Seeing the possibility of remote working as a necessity for some time to come, states are beginning to address the jurisdictional issue. Some states already allow lawyers to practice across state lines, Minnesota, North Carolina, Arizona, and New Hampshire among them. These states allow out-of-state lawyers to practice as long that they disclose that they’re not licensed to practice in that state.

Washington D.C has also relaxed its rules during the pandemic. The DC Court of Appeals Committee on Unauthorized Practice of Law has opined that the necessity to work remotely due to Cvid-19 fits within the temporary practice exception outlined in Rule 5.5. New York has allowed a similar exception.

Florida is considering making the change permanently. A Florida state bar advisory opinion has stated that an out of state attorney is not engaged in the unauthorized practice of law if solely practicing federal intellectual property matters, which was his area of expertise as long as the attorney was not practicing Florida law. While this will have to be confirmed with Florida Supreme Court action, it represents movement toward an ethical approach to serving client needs.

What Will Happen After The Pandemic Ends?

It is uncertain whether the rules regarding crossing jurisdictional boundaries will continue to relax after the pandemic ends. The trend is likely to continue into the near future. But as one year stretches into two, the question of what is “temporary” will undoubtedly have to be revisited.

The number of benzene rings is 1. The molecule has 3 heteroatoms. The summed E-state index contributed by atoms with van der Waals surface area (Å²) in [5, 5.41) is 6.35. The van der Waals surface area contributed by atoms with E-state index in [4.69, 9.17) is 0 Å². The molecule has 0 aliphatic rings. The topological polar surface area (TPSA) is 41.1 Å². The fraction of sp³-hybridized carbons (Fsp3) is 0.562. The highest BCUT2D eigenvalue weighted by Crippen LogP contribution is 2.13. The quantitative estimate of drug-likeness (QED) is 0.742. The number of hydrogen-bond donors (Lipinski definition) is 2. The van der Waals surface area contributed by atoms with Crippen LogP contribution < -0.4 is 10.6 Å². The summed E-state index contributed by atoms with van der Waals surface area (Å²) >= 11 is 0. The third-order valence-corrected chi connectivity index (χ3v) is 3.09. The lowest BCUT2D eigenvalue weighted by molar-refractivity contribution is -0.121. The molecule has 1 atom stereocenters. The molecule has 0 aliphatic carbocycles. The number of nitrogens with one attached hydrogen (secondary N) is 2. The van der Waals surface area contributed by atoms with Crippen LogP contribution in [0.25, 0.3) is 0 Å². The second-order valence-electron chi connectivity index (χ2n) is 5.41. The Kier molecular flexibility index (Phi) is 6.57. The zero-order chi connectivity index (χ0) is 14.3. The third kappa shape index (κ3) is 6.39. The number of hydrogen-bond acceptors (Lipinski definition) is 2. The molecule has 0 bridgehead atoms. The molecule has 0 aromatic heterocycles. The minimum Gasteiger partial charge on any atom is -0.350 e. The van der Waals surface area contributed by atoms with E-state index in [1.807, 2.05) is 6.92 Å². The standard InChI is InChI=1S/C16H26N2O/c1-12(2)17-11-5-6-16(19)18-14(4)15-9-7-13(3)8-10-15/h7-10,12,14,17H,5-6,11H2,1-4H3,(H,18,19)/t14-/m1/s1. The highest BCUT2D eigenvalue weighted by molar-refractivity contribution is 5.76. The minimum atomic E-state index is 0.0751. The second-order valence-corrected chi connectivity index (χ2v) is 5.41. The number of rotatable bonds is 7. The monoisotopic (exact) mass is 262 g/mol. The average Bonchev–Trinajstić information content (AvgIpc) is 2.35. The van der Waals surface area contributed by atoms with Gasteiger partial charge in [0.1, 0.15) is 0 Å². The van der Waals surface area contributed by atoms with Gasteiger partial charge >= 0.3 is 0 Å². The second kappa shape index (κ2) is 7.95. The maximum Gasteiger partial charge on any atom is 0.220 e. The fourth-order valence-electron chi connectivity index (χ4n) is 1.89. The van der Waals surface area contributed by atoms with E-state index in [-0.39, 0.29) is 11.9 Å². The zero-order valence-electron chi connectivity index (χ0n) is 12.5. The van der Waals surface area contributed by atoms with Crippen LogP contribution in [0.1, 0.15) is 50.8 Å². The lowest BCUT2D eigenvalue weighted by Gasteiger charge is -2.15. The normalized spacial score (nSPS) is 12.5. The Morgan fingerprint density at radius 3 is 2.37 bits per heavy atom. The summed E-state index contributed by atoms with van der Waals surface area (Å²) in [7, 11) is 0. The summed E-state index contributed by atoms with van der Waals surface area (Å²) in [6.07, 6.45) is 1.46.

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Law School Deans Urge State Bars to Waive Bar Exam Amidst Pandemic

Law School Deans Urge State Bars to Waive Bar Exam Amidst Pandemic

Law school deans join recent law school graduates, the American Bar Association, and others in states across the country asking for states to take steps to allow law school graduates to practice law without taking the bar. Many states have postponed or even canceled bar exams for recent law school graduates. These individuals cannot practice law until they pass the bar exam and are admitted to practice in that state.

STATES CONTINUE TO ADDRESS THE QUESTION OF BAR EXAMS

Unfortunately for law students, many states keep changing their policies for the bar examination. Some states held in-person exams in July, while other states rescheduled the July exam. Other states have decided to hold remote bar exams instead of in-person exams.

The National Conference of Bar Examiners (NCBE) has a list of the announcements for each state on its website. 

Students in states that have postponed the bar exam are under a lot of pressure. They want to go to work, but they cannot practice law. 

A few states have adopted policies that allow law students to bypass the bar exam. Diploma privilege allows a person with a Juris Doctorate to obtain a license to practice law without taking the bar exam. A few states have adopted this option for dealing with the bar exam.

Other states allow law school graduates to petition to practice under the supervision of an attorney. In some states, graduates can apply to engage in the limited practice of law. There does not seem to be a perfect answer to the situation.